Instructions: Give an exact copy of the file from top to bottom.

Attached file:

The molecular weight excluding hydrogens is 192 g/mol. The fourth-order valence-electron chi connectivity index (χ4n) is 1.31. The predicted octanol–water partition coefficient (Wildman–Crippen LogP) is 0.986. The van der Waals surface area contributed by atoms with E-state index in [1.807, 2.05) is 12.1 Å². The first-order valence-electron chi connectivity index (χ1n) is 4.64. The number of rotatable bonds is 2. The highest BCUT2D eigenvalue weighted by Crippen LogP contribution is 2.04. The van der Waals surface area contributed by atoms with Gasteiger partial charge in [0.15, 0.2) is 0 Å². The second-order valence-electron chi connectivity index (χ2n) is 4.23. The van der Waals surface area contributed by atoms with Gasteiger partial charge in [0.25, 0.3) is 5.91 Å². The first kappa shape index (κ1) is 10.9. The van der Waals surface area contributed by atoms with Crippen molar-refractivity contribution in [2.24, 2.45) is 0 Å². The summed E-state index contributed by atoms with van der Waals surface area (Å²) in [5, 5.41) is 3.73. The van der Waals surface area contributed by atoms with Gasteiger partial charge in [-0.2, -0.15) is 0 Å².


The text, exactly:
The molecular weight excluding hydrogens is 192 g/mol. The fourth-order valence-electron chi connectivity index (χ4n) is 1.31. The predicted octanol–water partition coefficient (Wildman–Crippen LogP) is 0.986. The van der Waals surface area contributed by atoms with E-state index in [1.807, 2.05) is 12.1 Å². The first-order valence-electron chi connectivity index (χ1n) is 4.64. The number of rotatable bonds is 2. The highest BCUT2D eigenvalue weighted by Crippen LogP contribution is 2.04. The van der Waals surface area contributed by atoms with Gasteiger partial charge in [0.15, 0.2) is 0 Å². The second-order valence-electron chi connectivity index (χ2n) is 4.23. The van der Waals surface area contributed by atoms with Gasteiger partial charge in [0.25, 0.3) is 5.91 Å². The first kappa shape index (κ1) is 10.9. The van der Waals surface area contributed by atoms with Crippen molar-refractivity contribution in [2.24, 2.45) is 0 Å². The summed E-state index contributed by atoms with van der Waals surface area (Å²) in [5, 5.41) is 3.73. The van der Waals surface area contributed by atoms with Gasteiger partial charge in [-0.2, -0.15) is 0 Å².